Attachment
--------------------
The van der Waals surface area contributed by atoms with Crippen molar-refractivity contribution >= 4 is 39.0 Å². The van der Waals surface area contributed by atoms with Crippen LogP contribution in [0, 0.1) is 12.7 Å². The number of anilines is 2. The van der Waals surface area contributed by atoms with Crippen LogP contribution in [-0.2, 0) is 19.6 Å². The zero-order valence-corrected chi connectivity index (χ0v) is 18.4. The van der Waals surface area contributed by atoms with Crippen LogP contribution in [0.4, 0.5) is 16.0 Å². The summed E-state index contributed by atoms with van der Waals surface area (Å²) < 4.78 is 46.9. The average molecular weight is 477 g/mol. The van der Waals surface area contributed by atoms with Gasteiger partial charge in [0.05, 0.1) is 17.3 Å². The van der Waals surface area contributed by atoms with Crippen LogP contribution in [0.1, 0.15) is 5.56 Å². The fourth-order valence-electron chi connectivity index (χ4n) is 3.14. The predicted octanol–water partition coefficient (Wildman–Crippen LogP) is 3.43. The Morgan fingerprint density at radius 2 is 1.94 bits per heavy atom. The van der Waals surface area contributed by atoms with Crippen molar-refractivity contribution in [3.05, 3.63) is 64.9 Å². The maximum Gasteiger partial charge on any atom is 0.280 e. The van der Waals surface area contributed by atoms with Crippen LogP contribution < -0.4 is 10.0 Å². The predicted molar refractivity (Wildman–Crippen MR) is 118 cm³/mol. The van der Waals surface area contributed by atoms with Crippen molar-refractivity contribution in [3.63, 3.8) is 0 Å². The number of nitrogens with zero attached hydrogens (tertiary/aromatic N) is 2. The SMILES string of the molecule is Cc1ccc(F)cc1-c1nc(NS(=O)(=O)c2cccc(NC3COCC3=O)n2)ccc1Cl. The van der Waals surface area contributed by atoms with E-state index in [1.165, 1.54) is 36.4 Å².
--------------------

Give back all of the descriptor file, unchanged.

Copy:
The van der Waals surface area contributed by atoms with Crippen molar-refractivity contribution >= 4 is 39.0 Å². The van der Waals surface area contributed by atoms with Crippen LogP contribution in [0, 0.1) is 12.7 Å². The number of anilines is 2. The van der Waals surface area contributed by atoms with Crippen LogP contribution in [-0.2, 0) is 19.6 Å². The zero-order valence-corrected chi connectivity index (χ0v) is 18.4. The van der Waals surface area contributed by atoms with Crippen LogP contribution in [0.4, 0.5) is 16.0 Å². The summed E-state index contributed by atoms with van der Waals surface area (Å²) < 4.78 is 46.9. The average molecular weight is 477 g/mol. The van der Waals surface area contributed by atoms with Gasteiger partial charge in [0.05, 0.1) is 17.3 Å². The van der Waals surface area contributed by atoms with Crippen LogP contribution in [0.1, 0.15) is 5.56 Å². The fourth-order valence-electron chi connectivity index (χ4n) is 3.14. The predicted octanol–water partition coefficient (Wildman–Crippen LogP) is 3.43. The Morgan fingerprint density at radius 2 is 1.94 bits per heavy atom. The van der Waals surface area contributed by atoms with Crippen molar-refractivity contribution in [3.05, 3.63) is 64.9 Å². The maximum Gasteiger partial charge on any atom is 0.280 e. The van der Waals surface area contributed by atoms with Crippen LogP contribution < -0.4 is 10.0 Å². The predicted molar refractivity (Wildman–Crippen MR) is 118 cm³/mol. The van der Waals surface area contributed by atoms with Crippen molar-refractivity contribution in [3.63, 3.8) is 0 Å². The number of nitrogens with zero attached hydrogens (tertiary/aromatic N) is 2. The SMILES string of the molecule is Cc1ccc(F)cc1-c1nc(NS(=O)(=O)c2cccc(NC3COCC3=O)n2)ccc1Cl. The van der Waals surface area contributed by atoms with E-state index in [1.165, 1.54) is 36.4 Å².